Tag Archives: Mill towns

Buddy Strickland. Dreamweaver. Indian Trail, N.C.: Dreamweaver Publishing, 2006.

This part-memoir, part-novel alternates the story of Buddy, a southern boy growing up in the 1940s, with a fictional recreation of the lives of Lea and Amos, Buddy’s Cherokee ancestors. Through the two stories readers can learn about the enslavement of Native Americans, mill village life, and mid-twentieth century Southern popular culture.

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Filed under 2000-2009, 2006, Cabarrus, Historical, Piedmont, Rowan, Strickland, Buddy

Flora Ann Scearce. Cotton Mill Girl. Mustag, OK: Tate Publishing & Enterprises, 2006.

This novel follows Selena “Sippy” Wright as she joins the workforce at the tender age of twelve. Work as a “linthead’ in a cotton mill in Gastonia is hard, but Sippy makes lifelong friends and comes to see her own strengths. The hardships of early twentieth century mill life are vividly portrayed, but this is a book in the Oprah model–grit, good sense, and loving friends and family help a young girl grow in wisdom and happiness. This is the second Sippy Wright novel; Singer of an Empty Day (published in 1997) told the story of Sippy’s early life in a small mountain community.

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Filed under 2000-2009, 2006, Gaston, Piedmont, Scearce, Flora Ann

Patricia Rice. Sweet Home Carolina. New York: Ballantine Books, 2007.

When the textile mill in the fictional Piedmont town of North Fork, North Carolina goes bankrupt, Amy Warren is determined to reopen the mill and reinstate jobs for the people in her town. But Zack St. Etienne, a successful European buinessman, arrives in Norfolk with other plans for the mill. Upset by the obstruction of her goal, Amy must also come to terms with the romance that develops with Zack.

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Filed under 2000-2009, 2007, Novels Set in Fictional Places, Piedmont, Rice, Patricia, Romance/Relationship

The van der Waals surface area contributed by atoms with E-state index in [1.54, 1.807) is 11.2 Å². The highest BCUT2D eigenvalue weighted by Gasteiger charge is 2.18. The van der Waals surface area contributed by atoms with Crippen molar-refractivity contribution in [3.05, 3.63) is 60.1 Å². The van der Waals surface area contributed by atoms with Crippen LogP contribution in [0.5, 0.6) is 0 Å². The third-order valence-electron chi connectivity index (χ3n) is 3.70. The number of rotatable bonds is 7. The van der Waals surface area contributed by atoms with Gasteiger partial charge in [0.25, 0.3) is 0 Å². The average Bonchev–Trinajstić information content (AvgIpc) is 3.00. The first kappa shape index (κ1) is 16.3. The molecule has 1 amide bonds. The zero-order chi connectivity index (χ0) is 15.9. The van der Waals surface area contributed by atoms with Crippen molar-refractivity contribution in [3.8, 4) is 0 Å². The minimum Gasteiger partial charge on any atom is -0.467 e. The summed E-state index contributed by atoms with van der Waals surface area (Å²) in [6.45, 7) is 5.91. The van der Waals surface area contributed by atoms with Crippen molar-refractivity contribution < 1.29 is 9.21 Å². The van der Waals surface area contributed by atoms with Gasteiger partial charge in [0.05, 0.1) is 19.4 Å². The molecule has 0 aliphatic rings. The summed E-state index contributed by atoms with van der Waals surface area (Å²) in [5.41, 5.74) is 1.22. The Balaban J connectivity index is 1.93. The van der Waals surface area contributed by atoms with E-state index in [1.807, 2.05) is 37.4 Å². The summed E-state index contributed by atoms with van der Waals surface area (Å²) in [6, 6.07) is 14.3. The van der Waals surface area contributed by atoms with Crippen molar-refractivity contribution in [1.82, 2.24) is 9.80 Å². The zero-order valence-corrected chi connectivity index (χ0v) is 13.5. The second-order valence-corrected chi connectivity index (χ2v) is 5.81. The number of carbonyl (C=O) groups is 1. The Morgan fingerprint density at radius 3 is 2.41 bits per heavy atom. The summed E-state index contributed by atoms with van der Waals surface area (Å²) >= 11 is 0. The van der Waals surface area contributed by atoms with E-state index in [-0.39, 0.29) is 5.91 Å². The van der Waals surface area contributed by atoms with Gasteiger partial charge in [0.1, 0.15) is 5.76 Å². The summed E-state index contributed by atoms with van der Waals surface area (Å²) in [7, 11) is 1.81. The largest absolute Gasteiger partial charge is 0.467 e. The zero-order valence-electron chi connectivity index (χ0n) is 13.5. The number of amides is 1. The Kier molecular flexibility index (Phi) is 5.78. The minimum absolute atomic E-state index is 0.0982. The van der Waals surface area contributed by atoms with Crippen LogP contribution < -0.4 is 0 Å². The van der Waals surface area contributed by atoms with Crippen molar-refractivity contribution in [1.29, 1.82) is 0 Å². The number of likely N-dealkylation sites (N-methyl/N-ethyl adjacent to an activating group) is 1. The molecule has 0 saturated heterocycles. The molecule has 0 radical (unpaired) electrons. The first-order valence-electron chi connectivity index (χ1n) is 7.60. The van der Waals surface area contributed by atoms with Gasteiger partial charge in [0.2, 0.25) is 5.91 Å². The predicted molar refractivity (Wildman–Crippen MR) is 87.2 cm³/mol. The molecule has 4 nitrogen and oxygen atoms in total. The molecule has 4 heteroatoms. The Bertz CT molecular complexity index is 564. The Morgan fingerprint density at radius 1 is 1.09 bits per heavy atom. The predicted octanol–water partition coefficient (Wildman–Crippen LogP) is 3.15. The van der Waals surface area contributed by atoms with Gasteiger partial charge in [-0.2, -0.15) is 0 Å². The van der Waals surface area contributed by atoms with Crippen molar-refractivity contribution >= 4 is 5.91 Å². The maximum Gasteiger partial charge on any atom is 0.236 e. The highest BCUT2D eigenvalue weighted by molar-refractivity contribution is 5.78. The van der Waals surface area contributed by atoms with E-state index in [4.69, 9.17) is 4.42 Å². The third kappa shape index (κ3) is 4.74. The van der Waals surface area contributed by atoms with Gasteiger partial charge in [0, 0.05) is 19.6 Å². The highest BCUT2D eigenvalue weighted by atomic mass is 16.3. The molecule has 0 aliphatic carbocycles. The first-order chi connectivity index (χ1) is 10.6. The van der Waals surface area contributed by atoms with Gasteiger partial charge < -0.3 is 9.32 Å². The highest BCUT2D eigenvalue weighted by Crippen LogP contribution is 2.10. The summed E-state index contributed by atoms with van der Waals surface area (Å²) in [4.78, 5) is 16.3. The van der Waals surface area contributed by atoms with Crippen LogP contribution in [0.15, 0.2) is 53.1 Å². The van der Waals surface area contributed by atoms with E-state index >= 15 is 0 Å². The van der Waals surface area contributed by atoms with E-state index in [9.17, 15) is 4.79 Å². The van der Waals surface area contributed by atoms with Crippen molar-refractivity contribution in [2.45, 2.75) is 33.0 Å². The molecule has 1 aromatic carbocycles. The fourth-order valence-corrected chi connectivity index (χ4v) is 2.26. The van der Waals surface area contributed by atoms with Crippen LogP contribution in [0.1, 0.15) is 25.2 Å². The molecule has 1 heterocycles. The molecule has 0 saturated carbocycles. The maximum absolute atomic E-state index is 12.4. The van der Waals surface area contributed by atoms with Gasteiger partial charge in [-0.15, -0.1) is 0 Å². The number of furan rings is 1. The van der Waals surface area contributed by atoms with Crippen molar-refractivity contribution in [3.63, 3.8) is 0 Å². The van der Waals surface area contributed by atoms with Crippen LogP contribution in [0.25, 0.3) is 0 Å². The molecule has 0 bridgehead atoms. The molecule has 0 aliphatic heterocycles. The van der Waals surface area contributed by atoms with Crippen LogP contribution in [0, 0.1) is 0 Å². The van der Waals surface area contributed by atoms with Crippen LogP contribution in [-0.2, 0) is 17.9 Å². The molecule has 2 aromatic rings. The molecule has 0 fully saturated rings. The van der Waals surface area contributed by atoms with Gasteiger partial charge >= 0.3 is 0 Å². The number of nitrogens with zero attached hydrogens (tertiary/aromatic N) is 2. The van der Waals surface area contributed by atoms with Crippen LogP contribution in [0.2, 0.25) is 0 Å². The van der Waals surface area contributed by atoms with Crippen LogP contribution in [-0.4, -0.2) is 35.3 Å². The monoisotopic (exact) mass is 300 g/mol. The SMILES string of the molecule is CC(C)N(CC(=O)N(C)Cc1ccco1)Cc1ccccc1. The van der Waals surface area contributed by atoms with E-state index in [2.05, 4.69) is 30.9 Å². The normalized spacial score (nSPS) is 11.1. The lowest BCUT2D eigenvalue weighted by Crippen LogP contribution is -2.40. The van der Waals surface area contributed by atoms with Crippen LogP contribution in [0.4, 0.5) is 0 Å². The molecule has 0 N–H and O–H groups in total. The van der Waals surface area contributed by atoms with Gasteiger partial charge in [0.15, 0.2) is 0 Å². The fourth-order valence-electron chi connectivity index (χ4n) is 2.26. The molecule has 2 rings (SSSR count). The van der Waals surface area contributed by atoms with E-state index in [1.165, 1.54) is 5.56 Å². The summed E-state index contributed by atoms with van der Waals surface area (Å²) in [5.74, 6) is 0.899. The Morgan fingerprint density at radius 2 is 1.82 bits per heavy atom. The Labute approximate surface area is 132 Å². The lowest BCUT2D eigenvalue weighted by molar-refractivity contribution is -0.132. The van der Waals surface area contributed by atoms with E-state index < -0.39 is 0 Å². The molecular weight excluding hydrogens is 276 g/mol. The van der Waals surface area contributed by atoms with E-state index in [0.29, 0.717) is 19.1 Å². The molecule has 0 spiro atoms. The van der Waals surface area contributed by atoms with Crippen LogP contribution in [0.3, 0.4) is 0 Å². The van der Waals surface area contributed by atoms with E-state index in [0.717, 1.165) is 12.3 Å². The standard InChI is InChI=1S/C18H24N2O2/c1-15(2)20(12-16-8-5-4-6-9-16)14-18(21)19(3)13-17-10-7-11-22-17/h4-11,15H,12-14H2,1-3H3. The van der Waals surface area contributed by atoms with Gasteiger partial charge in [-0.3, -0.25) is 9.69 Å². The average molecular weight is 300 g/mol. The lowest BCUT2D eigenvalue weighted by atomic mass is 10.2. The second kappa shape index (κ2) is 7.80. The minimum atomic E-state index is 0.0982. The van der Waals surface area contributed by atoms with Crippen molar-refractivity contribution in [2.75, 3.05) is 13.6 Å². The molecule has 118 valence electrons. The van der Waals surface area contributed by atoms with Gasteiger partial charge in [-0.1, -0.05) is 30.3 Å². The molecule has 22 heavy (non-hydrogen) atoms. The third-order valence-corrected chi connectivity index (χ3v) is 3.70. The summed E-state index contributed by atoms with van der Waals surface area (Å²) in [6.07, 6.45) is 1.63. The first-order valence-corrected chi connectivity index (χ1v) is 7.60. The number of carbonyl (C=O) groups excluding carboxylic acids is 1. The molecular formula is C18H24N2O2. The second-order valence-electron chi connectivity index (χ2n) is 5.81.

Jack Riggs. When the Finch Rises. New York: Ballantine, 2003.

The narrator of this novel, twelve-year-old Raybert Williams Jr., lives in Ellenton, a fictional North Carolina mill town in 1968. Raybert’s mother and father, each with deep problems of their own, teeter between responsible parenting and neglect, while Raybert’s best friend Palmer faces an even tougher lot with an abusive stepfather and a potential sexual predator in the family. Raybert and Palmer find comfort in each other’s company, and in their shared fantasies of growing up and escaping Ellenton.

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Filed under 2000-2009, 2003, Novels Set in Fictional Places, Riggs, Jack

Doug Marlette. The Bridge. New York: HarperCollins, 2001.

Pick Cantrell, a successful but controversial editorial cartoonist, has just moved from New York to his hometown in North Carolina. In the course of adjusting to his new life, Cantrell learns about his family’s connections to area’s rich textile history, most notably his grandmother Lucy’s involvement in a mill workers’ strike in the 1930s. The novel is set in the fictional town of Eno, North Carolina, most likely based on Hillsborough, and includes scenes in Chapel Hill.

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Filed under 2000-2009, 2001, Marlette, Doug, Novels Set in Fictional Places, Orange, Piedmont

Toni L.P. Kelner. The Laura Fleming Mysteries.

Laura Fleming is a computer programmer living in Boston with her husband, a Shakespeare professor at a local college. In nearly all of these novels (with the exception of Country Comes to Town) Laura travels to her hometown of Byerly, N.C., a fictional town in the western part of the state, and when she does, trouble breaks out. Time after time Laura’s amateur detective skills are called into play as she gets to the bottom of a murder. In between chasing criminals, Laura introduces her husband to the South. Kelner describes Byerly as “based on my memories and knowledge of Southern mill towns like Granite Falls, Conover, and Dudley Shoals. If it were real, it would be near Hickory, NC, with its own exit off Highway 321.”

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Filed under Catawba, Kelner, Toni L. P., Mountains, Mystery, Novels in Series, Novels Set in Fictional Places, Series

Pamela Duncan. Plant Life. New York: Delacorte Press, 2003.

This novel is largely the story of a group of women who work in the textile mill in the fictional Piedmont town of Russell, N.C. The town and its residents are seen through the fresh perspective of newly divorced Laurel Granger, who has returned to Russell after fifteen years in Las Vegas. As Laurel struggles to cope with her aging mother and begins to find romance again, she is comforted by the friendship and understanding of the women she works alongside at the mill. Plant Life won the 2003 Sir Walter Raleigh award for the best work of fiction by a North Carolina author.

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Filed under 2000-2009, 2003, Duncan, Pamela, Novels Set in Fictional Places, Piedmont